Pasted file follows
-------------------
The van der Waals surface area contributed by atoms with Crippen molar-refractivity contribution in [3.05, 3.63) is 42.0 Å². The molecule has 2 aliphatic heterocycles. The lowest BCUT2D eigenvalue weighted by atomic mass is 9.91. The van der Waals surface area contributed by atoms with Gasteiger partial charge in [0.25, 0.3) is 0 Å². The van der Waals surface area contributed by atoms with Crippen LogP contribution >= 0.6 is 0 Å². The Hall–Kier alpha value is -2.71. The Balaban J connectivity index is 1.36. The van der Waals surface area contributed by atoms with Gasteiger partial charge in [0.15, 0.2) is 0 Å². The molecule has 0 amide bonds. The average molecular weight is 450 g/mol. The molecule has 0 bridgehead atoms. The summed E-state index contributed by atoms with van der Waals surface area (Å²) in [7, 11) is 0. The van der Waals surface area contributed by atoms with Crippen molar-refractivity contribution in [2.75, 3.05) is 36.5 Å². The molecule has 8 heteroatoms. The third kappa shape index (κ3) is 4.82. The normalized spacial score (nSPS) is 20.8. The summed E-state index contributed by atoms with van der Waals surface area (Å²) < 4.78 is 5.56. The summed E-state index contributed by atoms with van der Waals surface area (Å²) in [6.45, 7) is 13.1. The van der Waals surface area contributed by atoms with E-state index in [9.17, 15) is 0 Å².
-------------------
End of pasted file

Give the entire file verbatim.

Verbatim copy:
The van der Waals surface area contributed by atoms with Crippen molar-refractivity contribution in [3.05, 3.63) is 42.0 Å². The molecule has 2 aliphatic heterocycles. The lowest BCUT2D eigenvalue weighted by atomic mass is 9.91. The van der Waals surface area contributed by atoms with Gasteiger partial charge in [0.25, 0.3) is 0 Å². The van der Waals surface area contributed by atoms with Crippen LogP contribution >= 0.6 is 0 Å². The Hall–Kier alpha value is -2.71. The Balaban J connectivity index is 1.36. The van der Waals surface area contributed by atoms with Gasteiger partial charge in [0.15, 0.2) is 0 Å². The molecule has 0 amide bonds. The average molecular weight is 450 g/mol. The molecule has 0 bridgehead atoms. The summed E-state index contributed by atoms with van der Waals surface area (Å²) in [7, 11) is 0. The van der Waals surface area contributed by atoms with Crippen molar-refractivity contribution in [2.75, 3.05) is 36.5 Å². The molecule has 8 heteroatoms. The third kappa shape index (κ3) is 4.82. The normalized spacial score (nSPS) is 20.8. The summed E-state index contributed by atoms with van der Waals surface area (Å²) < 4.78 is 5.56. The summed E-state index contributed by atoms with van der Waals surface area (Å²) in [6.45, 7) is 13.1. The van der Waals surface area contributed by atoms with E-state index in [9.17, 15) is 0 Å².